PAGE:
Seventy-nine year old Ursula Parrish Daniels, who had returned to Louisville for the dedication of a historical marker at the Seelbach-Parrish Home at 926 South Sixth Street in the Limerick neighborhood, speaks of spending her entire life there until she left for college. With her parents, Charles Henry Parrish Jr. and Frances Murrell Parrish working out of the home, Louisville Municipal College student boarders from her father’s place of employment helped with child care and household chores. Dr. Daniels recalls frequent civic, educational and social leaders in the African American community (both local and out-of-town) visiting her home for meals and social events. In addition, her maternal grandmother, Mary Virginia Cook Parrish, came for Sunday dinner and the house was the center for many visits and overnight sleep-overs by Ursula’s friends. The white family next door consistently expressed animosity to the Parrishes, the only Black family on the block. As an aside, she mentions her father’s “adopted” brother Frank Parrish.
She remembers walking to Duvalle Junior High at Eighth and Chestnut Streets and happy days at Central High—including Saturday night sports—through her Junior year. Then, to manifest her parent’s pro-integration views, she spent an unhappy year with one other Black senior at Male High School. Similarly, she describes attending Ohio Wesleyan University where, again as one of the very few Black students, she lived in a group house of “revolutionary” outsiders. (She believes her race denied her the opportunity to be the yearbook queen.) After a time in Chicago, she moved to New York City where ultimately--aided by a generous fellowship--she earned a doctorate in educational psychology at City University of New York, which launched her career as a professor of early childhood education and administrator at Bergen (New Jersey) Community College from 1979 to 2018.
Dr. Daniels discusses her summer visits to her maternal grandparents’ (the Murrells) comfortable home in Glasgow, Ky., recalling how her grandmother’s male siblings (the Martins), who had good jobs as railroad porters in Chicago, returned annually sporting fine cars and pocket watches. Ursula notes that despite the weight of racism, her Glasgow family achieved success as contractors, farmers, entrepreneurs, and professionals. She further notes that this family wing included Native American ancestors, which explains why her Mother, Frances, was so light-skinned. (Ironically, her father’s doctoral research focused on color as a mark of privilege in the Black community.)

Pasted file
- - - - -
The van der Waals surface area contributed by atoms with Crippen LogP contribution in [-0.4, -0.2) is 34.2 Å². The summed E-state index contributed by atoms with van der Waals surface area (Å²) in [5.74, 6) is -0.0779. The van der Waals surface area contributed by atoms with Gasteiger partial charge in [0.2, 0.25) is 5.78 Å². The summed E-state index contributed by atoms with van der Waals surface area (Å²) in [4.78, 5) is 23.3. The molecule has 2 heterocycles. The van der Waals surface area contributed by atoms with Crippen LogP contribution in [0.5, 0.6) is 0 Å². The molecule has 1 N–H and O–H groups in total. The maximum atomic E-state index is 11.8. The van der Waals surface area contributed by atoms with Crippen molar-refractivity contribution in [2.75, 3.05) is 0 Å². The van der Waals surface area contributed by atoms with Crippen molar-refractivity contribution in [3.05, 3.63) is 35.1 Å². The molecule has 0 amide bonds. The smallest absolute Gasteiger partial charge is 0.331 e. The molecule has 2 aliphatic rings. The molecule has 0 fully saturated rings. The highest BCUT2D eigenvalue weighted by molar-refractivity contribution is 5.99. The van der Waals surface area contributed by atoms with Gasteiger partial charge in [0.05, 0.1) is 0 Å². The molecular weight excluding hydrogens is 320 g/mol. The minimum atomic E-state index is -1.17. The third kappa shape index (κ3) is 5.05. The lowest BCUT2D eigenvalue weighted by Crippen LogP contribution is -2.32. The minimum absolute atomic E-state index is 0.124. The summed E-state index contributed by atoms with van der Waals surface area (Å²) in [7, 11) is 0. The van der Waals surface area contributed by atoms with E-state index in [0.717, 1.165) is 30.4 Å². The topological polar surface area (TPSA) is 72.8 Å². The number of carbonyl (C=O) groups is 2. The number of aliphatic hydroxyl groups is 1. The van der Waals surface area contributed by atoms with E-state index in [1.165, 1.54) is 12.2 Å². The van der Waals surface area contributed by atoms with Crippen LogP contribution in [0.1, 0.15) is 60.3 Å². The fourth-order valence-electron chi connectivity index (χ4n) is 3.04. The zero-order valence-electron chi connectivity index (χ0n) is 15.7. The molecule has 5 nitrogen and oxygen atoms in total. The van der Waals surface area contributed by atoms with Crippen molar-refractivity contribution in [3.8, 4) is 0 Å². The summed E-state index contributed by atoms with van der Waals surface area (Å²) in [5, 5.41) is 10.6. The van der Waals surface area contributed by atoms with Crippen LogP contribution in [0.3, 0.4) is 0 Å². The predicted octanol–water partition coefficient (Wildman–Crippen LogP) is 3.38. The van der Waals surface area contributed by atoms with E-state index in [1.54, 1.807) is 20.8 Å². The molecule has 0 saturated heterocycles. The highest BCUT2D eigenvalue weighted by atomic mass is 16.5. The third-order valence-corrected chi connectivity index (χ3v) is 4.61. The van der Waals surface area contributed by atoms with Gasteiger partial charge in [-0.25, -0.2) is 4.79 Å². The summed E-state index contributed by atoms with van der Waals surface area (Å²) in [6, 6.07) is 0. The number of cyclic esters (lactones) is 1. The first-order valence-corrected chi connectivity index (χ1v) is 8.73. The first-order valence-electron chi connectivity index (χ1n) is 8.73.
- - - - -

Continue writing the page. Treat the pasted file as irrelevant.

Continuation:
Ursula explains how her mother came to Louisville to complete high school, boarding with the Clark family, and ultimately attending Louisville Municipal College to study sociology and statistics, where she married her professor Charles Henry Parrish Jr. She discusses her mother’s role as a public parks administrator and, after securing advanced degrees, as a long-time professor of sociology and research methods at Spalding University. She calls both parents as “board room” racial activists for equality and inclusion, indicating that her mother temperamentally was more outspoken and her father more stubbornly reflective. Dr. Daniels notes her father’s affection for the University of Louisville—especially President Philip Davidson—and the difficulty within the African-American community when her father was selected as the only LMC professor to be invited to join the racially-integrated faculty at UofL’s Belknap Campus.
Ms. Daniels, on reflection, points to several values that shaped her life and profession. First, as a child of educational, economic and cultural advantage, she believes much was demanded of her, including a career commitment to create opportunity for marginalized people. In addition, despite her family’s struggle for integration, she talks of the need for Historically Black Colleges and Universities for certain African-Americans. Noting the Louisville-area achievements of both her parents and paternal grandparents, she insists that it was important for her to make her mark out-of-town, free of that family connection. Finally, when asked about the role of religion in her life, she credits being brought up in the Black Protestant Church for fundamental values but observes that her current spiritually is both broader and more ecumenical. At the closing of the interview, Ursula Parrish Daniels thanks the interviewer for his part in the successful 1978 effort to secure the donation of the Parrish Family Papers to UofL’s Archives and Special Collection